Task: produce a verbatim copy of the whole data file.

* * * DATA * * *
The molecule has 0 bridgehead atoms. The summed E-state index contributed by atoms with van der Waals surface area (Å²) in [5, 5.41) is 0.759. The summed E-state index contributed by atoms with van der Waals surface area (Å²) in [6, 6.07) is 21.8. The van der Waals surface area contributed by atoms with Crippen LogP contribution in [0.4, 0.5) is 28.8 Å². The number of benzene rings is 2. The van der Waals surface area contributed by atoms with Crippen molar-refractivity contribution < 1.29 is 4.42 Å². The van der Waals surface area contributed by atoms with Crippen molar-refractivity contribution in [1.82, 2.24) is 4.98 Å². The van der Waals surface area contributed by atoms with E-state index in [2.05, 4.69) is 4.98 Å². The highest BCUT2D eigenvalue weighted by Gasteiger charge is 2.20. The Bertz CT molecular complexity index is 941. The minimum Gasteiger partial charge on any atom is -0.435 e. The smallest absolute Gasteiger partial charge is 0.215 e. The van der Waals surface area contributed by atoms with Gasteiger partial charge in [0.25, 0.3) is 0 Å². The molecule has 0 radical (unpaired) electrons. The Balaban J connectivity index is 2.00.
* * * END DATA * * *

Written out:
The molecule has 0 bridgehead atoms. The summed E-state index contributed by atoms with van der Waals surface area (Å²) in [5, 5.41) is 0.759. The summed E-state index contributed by atoms with van der Waals surface area (Å²) in [6, 6.07) is 21.8. The van der Waals surface area contributed by atoms with Crippen LogP contribution in [0.4, 0.5) is 28.8 Å². The number of benzene rings is 2. The van der Waals surface area contributed by atoms with Crippen molar-refractivity contribution < 1.29 is 4.42 Å². The van der Waals surface area contributed by atoms with Crippen molar-refractivity contribution in [1.82, 2.24) is 4.98 Å². The van der Waals surface area contributed by atoms with E-state index in [2.05, 4.69) is 4.98 Å². The highest BCUT2D eigenvalue weighted by Gasteiger charge is 2.20. The Bertz CT molecular complexity index is 941. The minimum Gasteiger partial charge on any atom is -0.435 e. The smallest absolute Gasteiger partial charge is 0.215 e. The van der Waals surface area contributed by atoms with Gasteiger partial charge in [0.25, 0.3) is 0 Å². The molecule has 0 radical (unpaired) electrons. The Balaban J connectivity index is 2.00.